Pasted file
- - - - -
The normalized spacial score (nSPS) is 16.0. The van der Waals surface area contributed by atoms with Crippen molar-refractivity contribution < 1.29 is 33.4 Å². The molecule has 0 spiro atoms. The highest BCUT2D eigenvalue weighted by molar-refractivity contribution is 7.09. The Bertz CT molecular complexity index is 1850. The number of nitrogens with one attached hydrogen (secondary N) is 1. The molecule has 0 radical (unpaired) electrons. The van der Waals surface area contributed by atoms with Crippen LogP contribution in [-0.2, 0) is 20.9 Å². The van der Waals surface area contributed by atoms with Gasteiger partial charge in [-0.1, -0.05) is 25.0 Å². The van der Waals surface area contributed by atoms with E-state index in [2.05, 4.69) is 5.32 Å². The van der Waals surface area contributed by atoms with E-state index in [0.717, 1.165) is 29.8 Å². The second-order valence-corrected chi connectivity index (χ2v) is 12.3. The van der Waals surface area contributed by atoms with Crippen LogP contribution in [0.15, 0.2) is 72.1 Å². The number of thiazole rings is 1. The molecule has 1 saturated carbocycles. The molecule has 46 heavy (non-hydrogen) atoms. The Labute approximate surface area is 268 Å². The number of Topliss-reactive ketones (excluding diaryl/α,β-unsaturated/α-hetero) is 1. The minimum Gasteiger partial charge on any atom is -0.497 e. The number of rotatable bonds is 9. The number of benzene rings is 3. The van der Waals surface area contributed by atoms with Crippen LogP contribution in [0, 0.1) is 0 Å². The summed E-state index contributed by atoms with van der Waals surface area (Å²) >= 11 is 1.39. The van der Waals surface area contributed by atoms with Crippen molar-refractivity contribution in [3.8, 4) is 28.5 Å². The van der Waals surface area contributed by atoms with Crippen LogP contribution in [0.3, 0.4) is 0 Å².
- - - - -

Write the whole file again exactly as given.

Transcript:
The normalized spacial score (nSPS) is 16.0. The van der Waals surface area contributed by atoms with Crippen molar-refractivity contribution < 1.29 is 33.4 Å². The molecule has 0 spiro atoms. The highest BCUT2D eigenvalue weighted by molar-refractivity contribution is 7.09. The Bertz CT molecular complexity index is 1850. The number of nitrogens with one attached hydrogen (secondary N) is 1. The molecule has 0 radical (unpaired) electrons. The van der Waals surface area contributed by atoms with Crippen LogP contribution in [-0.2, 0) is 20.9 Å². The van der Waals surface area contributed by atoms with Gasteiger partial charge in [-0.1, -0.05) is 25.0 Å². The van der Waals surface area contributed by atoms with E-state index in [2.05, 4.69) is 5.32 Å². The van der Waals surface area contributed by atoms with E-state index in [0.717, 1.165) is 29.8 Å². The second-order valence-corrected chi connectivity index (χ2v) is 12.3. The van der Waals surface area contributed by atoms with Crippen LogP contribution in [0.15, 0.2) is 72.1 Å². The number of thiazole rings is 1. The molecule has 1 saturated carbocycles. The molecule has 46 heavy (non-hydrogen) atoms. The Labute approximate surface area is 268 Å². The number of Topliss-reactive ketones (excluding diaryl/α,β-unsaturated/α-hetero) is 1. The minimum Gasteiger partial charge on any atom is -0.497 e. The number of rotatable bonds is 9. The number of benzene rings is 3. The van der Waals surface area contributed by atoms with Crippen LogP contribution in [0, 0.1) is 0 Å². The summed E-state index contributed by atoms with van der Waals surface area (Å²) >= 11 is 1.39. The van der Waals surface area contributed by atoms with Crippen molar-refractivity contribution in [3.8, 4) is 28.5 Å². The van der Waals surface area contributed by atoms with Crippen LogP contribution in [0.3, 0.4) is 0 Å².